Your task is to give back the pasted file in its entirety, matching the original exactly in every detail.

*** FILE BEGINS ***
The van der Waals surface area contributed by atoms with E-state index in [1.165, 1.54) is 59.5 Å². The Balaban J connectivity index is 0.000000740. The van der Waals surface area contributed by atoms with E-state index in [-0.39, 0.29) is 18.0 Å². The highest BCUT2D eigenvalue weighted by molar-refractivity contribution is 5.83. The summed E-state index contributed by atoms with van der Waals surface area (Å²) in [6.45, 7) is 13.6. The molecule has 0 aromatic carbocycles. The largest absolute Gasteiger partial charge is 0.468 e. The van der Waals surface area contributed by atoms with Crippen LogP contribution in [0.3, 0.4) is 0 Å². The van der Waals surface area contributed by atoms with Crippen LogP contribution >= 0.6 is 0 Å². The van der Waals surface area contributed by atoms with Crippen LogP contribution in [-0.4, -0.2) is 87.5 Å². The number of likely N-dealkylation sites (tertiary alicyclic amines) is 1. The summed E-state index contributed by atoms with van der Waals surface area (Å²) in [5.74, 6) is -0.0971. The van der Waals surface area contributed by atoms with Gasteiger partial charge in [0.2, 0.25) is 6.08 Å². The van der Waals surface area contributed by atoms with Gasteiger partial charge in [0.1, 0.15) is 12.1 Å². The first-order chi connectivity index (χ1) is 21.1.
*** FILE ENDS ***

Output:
The van der Waals surface area contributed by atoms with E-state index in [1.165, 1.54) is 59.5 Å². The Balaban J connectivity index is 0.000000740. The van der Waals surface area contributed by atoms with E-state index in [-0.39, 0.29) is 18.0 Å². The highest BCUT2D eigenvalue weighted by molar-refractivity contribution is 5.83. The summed E-state index contributed by atoms with van der Waals surface area (Å²) in [6.45, 7) is 13.6. The molecule has 0 aromatic carbocycles. The largest absolute Gasteiger partial charge is 0.468 e. The van der Waals surface area contributed by atoms with Crippen LogP contribution in [0.3, 0.4) is 0 Å². The van der Waals surface area contributed by atoms with Crippen LogP contribution >= 0.6 is 0 Å². The van der Waals surface area contributed by atoms with Crippen LogP contribution in [-0.4, -0.2) is 87.5 Å². The number of likely N-dealkylation sites (tertiary alicyclic amines) is 1. The summed E-state index contributed by atoms with van der Waals surface area (Å²) in [5.74, 6) is -0.0971. The van der Waals surface area contributed by atoms with Gasteiger partial charge in [0.2, 0.25) is 6.08 Å². The van der Waals surface area contributed by atoms with Gasteiger partial charge in [0.1, 0.15) is 12.1 Å². The first-order chi connectivity index (χ1) is 21.1.